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Ways to Help Children Learn about Facial Expressions

Learning to read facial expressions is important for social interactions.  When children are able to identify how a friend, classmate, sibling, parent, or person in the community feels, they can respond appropriately. This article includes ways to help children practice identifying feelings based on facial expressions.

From Understanding Faces and Feelings

1. Role Play - Role play is a fun way to practice identifying feelings. Role play can be a group activity or a one on one game. Write down a list of feelings or have pictures or drawings of people showing different feelings. Take turns picking a card and acting out the feeling paying special attention to facial expressions. Ask questions like, "How do your eyes look when you are angry?" "How is this different from what your eyes look like when you are surprised?" Discuss each feeling by asking questions like: "When have you felt angry?" "What do you do if a friend is angry?" "How do you calm down when you are angry?"

2. Use a Mirror - Make a game of identifying feelings by having children practice facial expressions in a mirror. Name a facial expression and have the child look in a mirror and make the expression. Point out how their eyes, eyebrows, nose, and mouth change shapes as they practice different facial expressions.  Change roles and let them pick the emotions while you make the expressions.  While making the facial expressions, change different facial features and ask questions like, "If I am making a surprised face should my eyes be large and round or should I squint?"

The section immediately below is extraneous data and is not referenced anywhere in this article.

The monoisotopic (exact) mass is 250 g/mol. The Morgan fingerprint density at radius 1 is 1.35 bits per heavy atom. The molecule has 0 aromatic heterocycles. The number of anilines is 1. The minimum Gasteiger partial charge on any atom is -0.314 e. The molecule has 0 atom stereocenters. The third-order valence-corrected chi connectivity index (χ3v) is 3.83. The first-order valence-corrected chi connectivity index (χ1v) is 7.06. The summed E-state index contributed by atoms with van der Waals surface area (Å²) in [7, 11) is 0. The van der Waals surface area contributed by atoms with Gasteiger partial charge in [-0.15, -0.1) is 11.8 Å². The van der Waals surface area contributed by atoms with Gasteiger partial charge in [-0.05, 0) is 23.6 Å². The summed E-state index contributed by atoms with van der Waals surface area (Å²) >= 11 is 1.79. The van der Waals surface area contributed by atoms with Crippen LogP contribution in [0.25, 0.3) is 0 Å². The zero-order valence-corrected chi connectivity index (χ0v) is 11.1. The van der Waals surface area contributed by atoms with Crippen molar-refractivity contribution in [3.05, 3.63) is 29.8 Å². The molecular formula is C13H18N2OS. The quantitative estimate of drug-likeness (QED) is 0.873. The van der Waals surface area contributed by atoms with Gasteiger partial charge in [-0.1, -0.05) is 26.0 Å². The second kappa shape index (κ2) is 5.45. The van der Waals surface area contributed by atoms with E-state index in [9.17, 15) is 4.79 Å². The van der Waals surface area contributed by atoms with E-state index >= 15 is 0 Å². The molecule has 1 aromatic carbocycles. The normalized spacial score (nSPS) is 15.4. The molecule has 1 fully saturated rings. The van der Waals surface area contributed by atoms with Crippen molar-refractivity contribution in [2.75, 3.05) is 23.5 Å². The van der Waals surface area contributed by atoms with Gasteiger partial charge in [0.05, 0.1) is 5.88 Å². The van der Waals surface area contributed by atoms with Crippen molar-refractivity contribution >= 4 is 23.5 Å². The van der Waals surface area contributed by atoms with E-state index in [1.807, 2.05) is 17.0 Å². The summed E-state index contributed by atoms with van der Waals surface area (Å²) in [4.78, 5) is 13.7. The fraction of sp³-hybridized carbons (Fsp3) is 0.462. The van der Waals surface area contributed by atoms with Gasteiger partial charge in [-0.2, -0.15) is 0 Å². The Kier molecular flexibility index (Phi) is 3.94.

3. Use Natural Opportunities - Children see a variety of emotions at school, home, and in the community. These natural opportunities are invaluable learning experiences. Take time to talk to children about what is happening around them. For example, if a child is smiling as they go down a slide, ask how they feel and what facial clues your student or child noticed that led them to that conclusion. If you see an emotion like sadness or fear ask the child what they can do to help the other person and then offer assistance. Another natural opportunity is when watching television or movies. Pause the show or movie and discuss the character-s feelings and facial expressions.

4. Bring Out Their Creativity - Art is a fun way to learn about facial expressions. Children can draw or paint a picture showing people with different feelings. Another project is a collage of emotions. Assign each child or group a different feeling. Have children work in small groups or independently to find pictures of the emotion in magazines or print images from online. After the collages are finished have each child or group talk about the feeling and what facial cues they used to identify it.

5. Make a Game of Feelings - Cut out sets of eyes, eyebrows, mouths, and noses of people showing different emotions. Show only one feature at a time and discuss how this part of the face gives us clues about the feeling. After identifying different feelings based on individual parts of the face, put the face together and discuss times when people feel a specific emotion.

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